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5 reasons to visit Malta's stunning Three Cities

Wanderlust logoWanderlust 20/11/2018 Wanderlust

Three Cities viewed from Valletta (Shutterstock) © Wanderlust Three Cities viewed from Valletta (Shutterstock) Authentic, charming and lively, Malta's Three Cities of Vittoriosa, Senglea and Cospicua sit opposite Valletta and make the perfect base for an unforgettable Maltese short break.

1: The history is epic

Fort St. Angelo at night (Shutterstock) © Provided by Wanderlust Publications Fort St. Angelo at night (Shutterstock) Enclosed within seven kilometres of fortifications, the Three Cities of Vittoriosa (Birgu), Senglea (L-Isla) and Cospicua (Bormla) are regarded as the cradle of Maltese history. First settled by the Phoenicians, the harbour inlets here have provided homes, work and protection throughout the island’s turbulent history. 

It was here the Knights of St John built their first fortifications, the Great Siege of 1565 was defeated and both the French and British had naval bases during their ‘stays.’ Every street and promontory reveals a gem from the area’s rich history. 

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Fort St. Angelo is one of the most impressive fortifications on the islands. The Knights auberges (inns of residence), palaces and churches in the Collachio area are older than those in Valletta. And the Inquisitor's Palace and the Maritime Museum are fascinating and extensive – an essential stop for any visitor.

2: You’ll get a glimpse of real Maltese life

Religious plaque on wall in I-Isla (Peter Moore) © Provided by Wanderlust Publications Religious plaque on wall in I-Isla (Peter Moore) Left largely untouched by development, the Three Cities remain a slice of authentic Maltese life. Here, amongst the narrow streets and steep staircases, you’ll find people living their lives as they have always done, drinking strong coffee at local cafés, grabbing a quick pastizz (savoury pastry) from a favourite pastizzeria and laughing and gossiping on street corners.

Keep an eye out for the small religious shrines set in small niches beside almost every door. Ranging from a simple plaque to elaborate collections of statues, they are believed to bring blessing and fortune to those living within. If you’re lucky you may spot ladies from the Legion of Mary taking a small statue of the Madonna door-to-door. It is a local tradition for each family to take turns ‘housing’ the statue for a week. Or make a small donation to avoid the responsibility of a holy house guest.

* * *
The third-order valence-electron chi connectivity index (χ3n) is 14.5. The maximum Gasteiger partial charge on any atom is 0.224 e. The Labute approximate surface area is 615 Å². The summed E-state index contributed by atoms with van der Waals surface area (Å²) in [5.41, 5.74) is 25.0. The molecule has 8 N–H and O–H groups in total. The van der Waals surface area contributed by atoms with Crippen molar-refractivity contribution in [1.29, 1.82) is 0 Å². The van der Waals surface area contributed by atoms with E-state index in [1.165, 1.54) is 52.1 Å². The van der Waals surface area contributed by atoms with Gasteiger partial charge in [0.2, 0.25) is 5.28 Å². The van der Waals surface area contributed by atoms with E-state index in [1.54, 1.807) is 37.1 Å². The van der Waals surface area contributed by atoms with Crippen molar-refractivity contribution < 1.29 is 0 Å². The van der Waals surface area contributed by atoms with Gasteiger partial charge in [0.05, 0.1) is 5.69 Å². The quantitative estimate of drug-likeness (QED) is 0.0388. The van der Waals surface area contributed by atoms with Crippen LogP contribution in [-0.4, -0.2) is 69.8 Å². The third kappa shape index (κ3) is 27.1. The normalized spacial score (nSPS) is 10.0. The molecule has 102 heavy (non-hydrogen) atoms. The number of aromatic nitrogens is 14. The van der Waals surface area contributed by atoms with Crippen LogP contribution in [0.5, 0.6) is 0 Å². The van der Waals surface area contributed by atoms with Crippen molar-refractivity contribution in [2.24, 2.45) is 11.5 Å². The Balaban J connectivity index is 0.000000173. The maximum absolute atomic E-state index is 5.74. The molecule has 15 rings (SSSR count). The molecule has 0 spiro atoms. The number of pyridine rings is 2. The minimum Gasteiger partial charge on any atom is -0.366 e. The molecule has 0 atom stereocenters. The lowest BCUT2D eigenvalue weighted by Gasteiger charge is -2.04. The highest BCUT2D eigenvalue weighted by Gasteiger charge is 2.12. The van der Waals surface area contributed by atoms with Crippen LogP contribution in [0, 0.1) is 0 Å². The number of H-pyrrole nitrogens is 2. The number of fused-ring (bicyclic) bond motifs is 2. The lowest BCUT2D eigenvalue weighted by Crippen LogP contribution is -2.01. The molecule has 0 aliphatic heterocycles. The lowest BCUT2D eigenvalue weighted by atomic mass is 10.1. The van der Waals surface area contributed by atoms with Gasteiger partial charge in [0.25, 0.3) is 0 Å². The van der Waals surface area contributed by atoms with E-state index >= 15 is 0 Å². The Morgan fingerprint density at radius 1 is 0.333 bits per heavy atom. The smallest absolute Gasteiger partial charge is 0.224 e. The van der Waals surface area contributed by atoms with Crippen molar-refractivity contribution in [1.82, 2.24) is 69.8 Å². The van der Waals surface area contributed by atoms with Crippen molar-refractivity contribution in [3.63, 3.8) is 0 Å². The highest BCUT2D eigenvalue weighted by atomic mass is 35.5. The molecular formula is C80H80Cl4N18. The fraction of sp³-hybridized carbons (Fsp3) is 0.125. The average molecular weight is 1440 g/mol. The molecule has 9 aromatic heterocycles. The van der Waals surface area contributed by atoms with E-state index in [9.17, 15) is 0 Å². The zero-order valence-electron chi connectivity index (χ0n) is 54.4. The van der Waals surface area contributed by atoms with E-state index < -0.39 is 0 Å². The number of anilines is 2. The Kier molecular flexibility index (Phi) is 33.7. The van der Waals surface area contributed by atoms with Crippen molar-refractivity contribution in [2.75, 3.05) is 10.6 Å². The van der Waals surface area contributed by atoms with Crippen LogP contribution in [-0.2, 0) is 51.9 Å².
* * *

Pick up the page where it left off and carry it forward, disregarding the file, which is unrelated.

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3: The festas are spectacular

It is estimated that the local communities in the Three Cities celebrate holy days and festas more than anywhere else on the islands. The most spectacular events are the Easter processions when statues of the 'Risen Christ' are carried through crowded streets by men, running at pace.

The Birgu Festival (Shutterstock) © Provided by Wanderlust Publications The Birgu Festival (Shutterstock) Another popular event is the Birgu Light Festival, held every October. Street lights are switched off and the city is lit up by candlelight, creating a magical atmosphere. The Maritime Festival in September celebrates the areas close relationship with the sea. And on 7 June, the Three Cities are the perfect place for watching the Sette Guino fireworks over Valletta and the Grand Harbour.

4: Valletta is but a dghajsa ride away

Dghajsa leaving the marina of Vittoriosa (Birgu) (Shutterstock) © Provided by Wanderlust Publications Dghajsa leaving the marina of Vittoriosa (Birgu) (Shutterstock) The baroque city of Valletta sits on the opposite side of the Grand Harbour from the Three Cities and is easily reached by dgћajsa, the traditional gondola-style boats that have been shuttling sailors and visitors around the harbour for centuries. Many have been lovingly restored by their captains and puttering across the harbour in one will be a highlight of your stay. The good news? A ride will only cost you €2 (£1.78).

Just in front of the docks you will find the new Barrakka Lift that will whisk you up to the centre of Valletta. If you’re feeling energetic, you could follow one of the stepped streets, lined by traditional Maltese homes, to the top. Whichever path you choose, take a moment to have a drink at the Harbour Café. You can almost reach out and touch the harbour traffic, from your table.

5: The old stone townhouse make perfect B&Bs

Traditional red doors and houses on the streets of Senglea (Shutterstock) © Provided by Wanderlust Publications Traditional red doors and houses on the streets of Senglea (Shutterstock) Abandoned and unloved, the beautiful stone town houses of the Three Cities are being saved and renovated by a new wave of creative people turning them into boutique hotels. With their intriguing original features, impressive staircases and cool stone walls, they make perfect shortbreak accommodation.

Some, like Snop House in Senglea, are art galleries as well. Each room features art work reflecting an aspect of Malta, from the azure seas to its prehistoric history. The owner also plays an active role in the local art community, organising and promoting exhibitions in nearby Birgu, and is happy to point you towards cultural events that you may have otherwise missed.

You can now fly directly to Malta for only £44 one-way with Air Malta’s Go-Light fares. For more information about Malta’s Three Cities drop by the Visit Malta website.

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